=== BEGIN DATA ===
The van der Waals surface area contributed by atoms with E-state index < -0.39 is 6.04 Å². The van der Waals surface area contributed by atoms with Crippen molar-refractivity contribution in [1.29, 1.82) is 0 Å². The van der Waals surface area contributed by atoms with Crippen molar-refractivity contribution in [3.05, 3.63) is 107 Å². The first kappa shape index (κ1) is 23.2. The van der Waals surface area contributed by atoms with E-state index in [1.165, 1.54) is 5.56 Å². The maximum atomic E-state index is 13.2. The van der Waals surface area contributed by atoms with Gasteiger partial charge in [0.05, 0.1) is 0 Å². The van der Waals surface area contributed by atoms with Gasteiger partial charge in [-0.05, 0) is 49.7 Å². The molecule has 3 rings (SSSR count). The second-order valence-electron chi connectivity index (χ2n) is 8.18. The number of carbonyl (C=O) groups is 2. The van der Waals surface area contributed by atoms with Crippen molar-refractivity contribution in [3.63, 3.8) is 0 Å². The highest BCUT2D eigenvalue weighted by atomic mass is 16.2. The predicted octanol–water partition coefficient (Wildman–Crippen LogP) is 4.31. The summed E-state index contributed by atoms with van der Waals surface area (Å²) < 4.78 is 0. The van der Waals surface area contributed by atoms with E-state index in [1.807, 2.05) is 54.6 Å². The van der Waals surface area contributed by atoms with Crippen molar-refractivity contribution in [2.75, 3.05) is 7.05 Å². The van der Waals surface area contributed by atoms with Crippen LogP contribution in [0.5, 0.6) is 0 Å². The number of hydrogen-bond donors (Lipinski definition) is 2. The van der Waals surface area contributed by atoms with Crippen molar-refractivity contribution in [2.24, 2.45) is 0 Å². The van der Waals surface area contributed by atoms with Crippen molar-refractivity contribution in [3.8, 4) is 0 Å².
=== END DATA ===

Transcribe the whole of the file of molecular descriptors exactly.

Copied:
The van der Waals surface area contributed by atoms with E-state index < -0.39 is 6.04 Å². The van der Waals surface area contributed by atoms with Crippen molar-refractivity contribution in [1.29, 1.82) is 0 Å². The van der Waals surface area contributed by atoms with Crippen molar-refractivity contribution in [3.05, 3.63) is 107 Å². The first kappa shape index (κ1) is 23.2. The van der Waals surface area contributed by atoms with E-state index in [1.165, 1.54) is 5.56 Å². The maximum atomic E-state index is 13.2. The van der Waals surface area contributed by atoms with Gasteiger partial charge in [0.05, 0.1) is 0 Å². The van der Waals surface area contributed by atoms with Gasteiger partial charge in [-0.05, 0) is 49.7 Å². The molecule has 3 rings (SSSR count). The second-order valence-electron chi connectivity index (χ2n) is 8.18. The number of carbonyl (C=O) groups is 2. The van der Waals surface area contributed by atoms with Crippen molar-refractivity contribution in [3.63, 3.8) is 0 Å². The highest BCUT2D eigenvalue weighted by atomic mass is 16.2. The predicted octanol–water partition coefficient (Wildman–Crippen LogP) is 4.31. The summed E-state index contributed by atoms with van der Waals surface area (Å²) < 4.78 is 0. The van der Waals surface area contributed by atoms with E-state index in [1.807, 2.05) is 54.6 Å². The van der Waals surface area contributed by atoms with Crippen molar-refractivity contribution in [2.75, 3.05) is 7.05 Å². The van der Waals surface area contributed by atoms with Crippen LogP contribution in [0.5, 0.6) is 0 Å². The number of hydrogen-bond donors (Lipinski definition) is 2. The van der Waals surface area contributed by atoms with Crippen molar-refractivity contribution in [2.24, 2.45) is 0 Å². The van der Waals surface area contributed by atoms with Crippen molar-refractivity contribution in [3.8, 4) is 0 Å².